Learning Through Story

LJRevels Story MaskI had the honor of learning from Gene Tagaban, Master Storyteller, last week and my biggest takeaways from the Storytelling Sharing (Training) were:

  • Thoughtfulness in sharing stories: what story are you sharing, and how to tell certain stories with honor.
  • Indigenous way of knowing and learnings through listening and story: this one was a good one to reconnect with. To sit and listen, just listen to what is being shared. We listened for hours and not once did I become restless. I knew at a deep level that knowledge was being shared and time was of no interest.
  • I am worthy of being a story keeper.
  • The impact of healing through indigenous ways.
  • Storytellers are healers. To learn more about this one, because this one is an honorable teaching, I suggest taking a class from Gene as I do not know how to articulate it with the respect this one deserves.
  • I am an “Auntie” and need to step into that role, embrace it, and help those who follow.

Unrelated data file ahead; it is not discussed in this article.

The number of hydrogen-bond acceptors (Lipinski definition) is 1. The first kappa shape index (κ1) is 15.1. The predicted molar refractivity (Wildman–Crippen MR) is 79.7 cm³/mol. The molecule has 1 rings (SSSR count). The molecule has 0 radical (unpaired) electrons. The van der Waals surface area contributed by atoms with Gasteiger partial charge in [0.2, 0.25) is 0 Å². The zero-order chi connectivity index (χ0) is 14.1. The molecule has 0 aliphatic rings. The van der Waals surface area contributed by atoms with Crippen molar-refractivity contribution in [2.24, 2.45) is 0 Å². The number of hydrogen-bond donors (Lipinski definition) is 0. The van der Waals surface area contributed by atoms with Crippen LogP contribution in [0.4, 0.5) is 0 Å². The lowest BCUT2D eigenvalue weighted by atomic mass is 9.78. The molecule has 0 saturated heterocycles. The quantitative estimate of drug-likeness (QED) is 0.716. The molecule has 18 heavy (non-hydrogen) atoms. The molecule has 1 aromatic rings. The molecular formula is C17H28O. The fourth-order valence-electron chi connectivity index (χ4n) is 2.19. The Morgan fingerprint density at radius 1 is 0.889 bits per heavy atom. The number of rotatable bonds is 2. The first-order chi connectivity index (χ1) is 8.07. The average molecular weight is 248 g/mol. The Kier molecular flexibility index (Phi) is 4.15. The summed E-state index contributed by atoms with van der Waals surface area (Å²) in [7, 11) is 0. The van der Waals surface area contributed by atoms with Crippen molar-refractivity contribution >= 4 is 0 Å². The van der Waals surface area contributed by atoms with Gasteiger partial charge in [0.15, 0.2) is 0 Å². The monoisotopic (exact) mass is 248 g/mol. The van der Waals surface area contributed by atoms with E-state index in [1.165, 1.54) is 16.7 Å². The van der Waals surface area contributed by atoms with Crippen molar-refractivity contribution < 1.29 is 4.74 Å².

• Be selfish, not self-centered. You have to take care of yourself, if you do not take care of yourself, you only share a part of yourself in storytelling, and in helping others. I’d like to add to this, being selfish for me as a storyteller also means setting boundaries.
  • Stop trying to be perfect, make mistakes. For me, it was more like, quit trying to be perfect for others, and was a good one for me to hear out loud.
  • Healing stories. I never gave this type of storytelling much thought, even though I see this happen in the many digital storytelling workshops that I do. I see people see the path of healing when they come to story circle, but I never named it really. This one gives me a lot to ponder on.

It was quite the training and there was so much more that happened during the workshop, including learning from some very young men. The balance between the men and women felt right and I was grateful that I was able to learn from the young men who stuck it out to the end. I was also very privileged to learn from an Elder who decided to drop in and share his knowledge with us too.

For me, it was good to be with Indigenous Storytellers, to be mentored back to ways of knowing and sharing, now it’s my responsibility to step up, embrace, and share what I know with others.